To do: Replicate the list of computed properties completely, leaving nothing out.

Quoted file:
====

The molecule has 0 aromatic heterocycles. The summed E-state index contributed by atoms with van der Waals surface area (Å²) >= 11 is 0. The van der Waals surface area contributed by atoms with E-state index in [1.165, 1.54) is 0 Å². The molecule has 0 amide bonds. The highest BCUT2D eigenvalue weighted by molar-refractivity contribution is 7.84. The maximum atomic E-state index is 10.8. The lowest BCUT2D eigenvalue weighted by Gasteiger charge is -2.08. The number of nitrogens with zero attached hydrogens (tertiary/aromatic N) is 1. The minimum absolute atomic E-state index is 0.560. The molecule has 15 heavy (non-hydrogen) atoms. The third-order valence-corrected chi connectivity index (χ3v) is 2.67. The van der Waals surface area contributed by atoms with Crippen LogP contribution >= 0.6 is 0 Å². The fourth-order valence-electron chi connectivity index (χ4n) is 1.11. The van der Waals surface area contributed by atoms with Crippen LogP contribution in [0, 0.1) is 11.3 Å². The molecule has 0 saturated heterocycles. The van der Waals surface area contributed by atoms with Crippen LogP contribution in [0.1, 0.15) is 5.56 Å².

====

The molecule has 0 aromatic heterocycles. The summed E-state index contributed by atoms with van der Waals surface area (Å²) >= 11 is 0. The van der Waals surface area contributed by atoms with E-state index in [1.165, 1.54) is 0 Å². The molecule has 0 amide bonds. The highest BCUT2D eigenvalue weighted by molar-refractivity contribution is 7.84. The maximum atomic E-state index is 10.8. The lowest BCUT2D eigenvalue weighted by Gasteiger charge is -2.08. The number of nitrogens with zero attached hydrogens (tertiary/aromatic N) is 1. The minimum absolute atomic E-state index is 0.560. The molecule has 15 heavy (non-hydrogen) atoms. The third-order valence-corrected chi connectivity index (χ3v) is 2.67. The van der Waals surface area contributed by atoms with Crippen LogP contribution >= 0.6 is 0 Å². The fourth-order valence-electron chi connectivity index (χ4n) is 1.11. The van der Waals surface area contributed by atoms with Crippen LogP contribution in [0, 0.1) is 11.3 Å². The molecule has 0 saturated heterocycles. The van der Waals surface area contributed by atoms with Crippen LogP contribution in [0.1, 0.15) is 5.56 Å².